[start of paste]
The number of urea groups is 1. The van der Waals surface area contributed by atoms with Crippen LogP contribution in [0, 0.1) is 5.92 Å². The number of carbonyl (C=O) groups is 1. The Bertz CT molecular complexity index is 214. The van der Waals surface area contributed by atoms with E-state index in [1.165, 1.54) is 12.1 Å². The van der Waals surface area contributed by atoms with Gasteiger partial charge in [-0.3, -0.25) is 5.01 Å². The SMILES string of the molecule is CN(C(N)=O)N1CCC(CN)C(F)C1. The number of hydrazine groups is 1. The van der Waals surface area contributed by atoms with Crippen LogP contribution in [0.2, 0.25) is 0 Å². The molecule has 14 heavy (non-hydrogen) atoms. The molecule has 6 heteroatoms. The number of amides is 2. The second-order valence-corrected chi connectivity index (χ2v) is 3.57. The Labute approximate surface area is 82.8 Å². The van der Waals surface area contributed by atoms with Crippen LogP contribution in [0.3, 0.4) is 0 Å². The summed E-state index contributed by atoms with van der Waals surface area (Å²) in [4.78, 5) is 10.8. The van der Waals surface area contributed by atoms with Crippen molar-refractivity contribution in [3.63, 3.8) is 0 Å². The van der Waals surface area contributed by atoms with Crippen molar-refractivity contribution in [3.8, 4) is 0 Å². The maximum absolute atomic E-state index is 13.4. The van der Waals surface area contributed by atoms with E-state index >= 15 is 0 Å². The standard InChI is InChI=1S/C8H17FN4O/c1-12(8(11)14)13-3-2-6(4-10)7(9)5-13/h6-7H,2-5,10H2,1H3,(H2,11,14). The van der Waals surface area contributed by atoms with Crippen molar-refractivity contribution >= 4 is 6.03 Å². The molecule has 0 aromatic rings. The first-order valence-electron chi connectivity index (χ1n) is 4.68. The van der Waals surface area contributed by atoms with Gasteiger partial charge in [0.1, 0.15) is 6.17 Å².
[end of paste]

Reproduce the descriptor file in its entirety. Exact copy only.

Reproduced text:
The number of urea groups is 1. The van der Waals surface area contributed by atoms with Crippen LogP contribution in [0, 0.1) is 5.92 Å². The number of carbonyl (C=O) groups is 1. The Bertz CT molecular complexity index is 214. The van der Waals surface area contributed by atoms with E-state index in [1.165, 1.54) is 12.1 Å². The van der Waals surface area contributed by atoms with Gasteiger partial charge in [-0.3, -0.25) is 5.01 Å². The SMILES string of the molecule is CN(C(N)=O)N1CCC(CN)C(F)C1. The number of hydrazine groups is 1. The van der Waals surface area contributed by atoms with Crippen LogP contribution in [0.2, 0.25) is 0 Å². The molecule has 14 heavy (non-hydrogen) atoms. The molecule has 6 heteroatoms. The number of amides is 2. The second-order valence-corrected chi connectivity index (χ2v) is 3.57. The Labute approximate surface area is 82.8 Å². The van der Waals surface area contributed by atoms with Crippen LogP contribution in [0.3, 0.4) is 0 Å². The summed E-state index contributed by atoms with van der Waals surface area (Å²) in [4.78, 5) is 10.8. The van der Waals surface area contributed by atoms with Crippen molar-refractivity contribution in [3.63, 3.8) is 0 Å². The van der Waals surface area contributed by atoms with Crippen molar-refractivity contribution in [3.8, 4) is 0 Å². The maximum absolute atomic E-state index is 13.4. The van der Waals surface area contributed by atoms with E-state index >= 15 is 0 Å². The standard InChI is InChI=1S/C8H17FN4O/c1-12(8(11)14)13-3-2-6(4-10)7(9)5-13/h6-7H,2-5,10H2,1H3,(H2,11,14). The van der Waals surface area contributed by atoms with Crippen molar-refractivity contribution >= 4 is 6.03 Å². The molecule has 0 aromatic rings. The first-order valence-electron chi connectivity index (χ1n) is 4.68. The van der Waals surface area contributed by atoms with Gasteiger partial charge in [0.1, 0.15) is 6.17 Å².